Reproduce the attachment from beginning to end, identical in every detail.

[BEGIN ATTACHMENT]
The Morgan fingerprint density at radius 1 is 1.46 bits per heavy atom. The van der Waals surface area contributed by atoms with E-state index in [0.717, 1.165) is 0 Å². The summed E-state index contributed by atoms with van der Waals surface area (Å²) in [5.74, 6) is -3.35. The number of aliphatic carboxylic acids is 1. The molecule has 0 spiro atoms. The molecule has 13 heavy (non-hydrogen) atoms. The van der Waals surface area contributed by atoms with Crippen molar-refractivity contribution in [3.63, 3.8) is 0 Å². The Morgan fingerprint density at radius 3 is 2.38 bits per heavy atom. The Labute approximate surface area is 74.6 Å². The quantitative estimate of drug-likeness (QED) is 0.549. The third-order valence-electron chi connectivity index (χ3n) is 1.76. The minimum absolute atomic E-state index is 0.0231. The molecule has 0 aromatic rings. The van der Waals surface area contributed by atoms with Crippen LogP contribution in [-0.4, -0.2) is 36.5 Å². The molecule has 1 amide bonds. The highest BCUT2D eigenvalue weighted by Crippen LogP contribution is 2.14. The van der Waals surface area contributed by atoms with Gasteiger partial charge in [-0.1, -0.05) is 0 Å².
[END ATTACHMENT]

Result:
The Morgan fingerprint density at radius 1 is 1.46 bits per heavy atom. The van der Waals surface area contributed by atoms with E-state index in [0.717, 1.165) is 0 Å². The summed E-state index contributed by atoms with van der Waals surface area (Å²) in [5.74, 6) is -3.35. The number of aliphatic carboxylic acids is 1. The molecule has 0 spiro atoms. The molecule has 13 heavy (non-hydrogen) atoms. The van der Waals surface area contributed by atoms with Crippen molar-refractivity contribution in [3.63, 3.8) is 0 Å². The Morgan fingerprint density at radius 3 is 2.38 bits per heavy atom. The Labute approximate surface area is 74.6 Å². The quantitative estimate of drug-likeness (QED) is 0.549. The third-order valence-electron chi connectivity index (χ3n) is 1.76. The minimum absolute atomic E-state index is 0.0231. The molecule has 0 aromatic rings. The van der Waals surface area contributed by atoms with Crippen LogP contribution in [-0.4, -0.2) is 36.5 Å². The molecule has 1 amide bonds. The highest BCUT2D eigenvalue weighted by Crippen LogP contribution is 2.14. The van der Waals surface area contributed by atoms with Gasteiger partial charge in [-0.1, -0.05) is 0 Å².